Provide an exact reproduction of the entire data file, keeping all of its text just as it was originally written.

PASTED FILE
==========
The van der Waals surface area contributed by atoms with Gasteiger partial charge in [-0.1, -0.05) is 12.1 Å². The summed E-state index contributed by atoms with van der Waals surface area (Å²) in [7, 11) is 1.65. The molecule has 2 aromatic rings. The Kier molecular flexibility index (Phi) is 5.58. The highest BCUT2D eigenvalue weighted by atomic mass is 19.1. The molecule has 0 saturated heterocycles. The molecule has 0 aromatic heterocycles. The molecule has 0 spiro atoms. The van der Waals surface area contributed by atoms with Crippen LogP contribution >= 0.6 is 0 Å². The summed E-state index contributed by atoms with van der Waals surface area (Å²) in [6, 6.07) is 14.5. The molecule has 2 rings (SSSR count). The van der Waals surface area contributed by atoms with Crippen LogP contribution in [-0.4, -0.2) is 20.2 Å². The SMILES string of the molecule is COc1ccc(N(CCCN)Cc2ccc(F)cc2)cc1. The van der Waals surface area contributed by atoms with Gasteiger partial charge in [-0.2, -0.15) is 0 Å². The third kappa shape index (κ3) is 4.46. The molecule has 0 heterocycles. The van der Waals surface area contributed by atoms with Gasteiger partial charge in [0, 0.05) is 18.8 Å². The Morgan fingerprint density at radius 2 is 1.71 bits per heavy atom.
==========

The van der Waals surface area contributed by atoms with Gasteiger partial charge in [-0.1, -0.05) is 12.1 Å². The summed E-state index contributed by atoms with van der Waals surface area (Å²) in [7, 11) is 1.65. The molecule has 2 aromatic rings. The Kier molecular flexibility index (Phi) is 5.58. The highest BCUT2D eigenvalue weighted by atomic mass is 19.1. The molecule has 0 saturated heterocycles. The molecule has 0 aromatic heterocycles. The molecule has 0 spiro atoms. The van der Waals surface area contributed by atoms with Crippen LogP contribution >= 0.6 is 0 Å². The summed E-state index contributed by atoms with van der Waals surface area (Å²) in [6, 6.07) is 14.5. The molecule has 2 rings (SSSR count). The van der Waals surface area contributed by atoms with Crippen LogP contribution in [-0.4, -0.2) is 20.2 Å². The SMILES string of the molecule is COc1ccc(N(CCCN)Cc2ccc(F)cc2)cc1. The van der Waals surface area contributed by atoms with Gasteiger partial charge in [-0.2, -0.15) is 0 Å². The third kappa shape index (κ3) is 4.46. The molecule has 0 heterocycles. The van der Waals surface area contributed by atoms with Gasteiger partial charge in [0, 0.05) is 18.8 Å². The Morgan fingerprint density at radius 2 is 1.71 bits per heavy atom.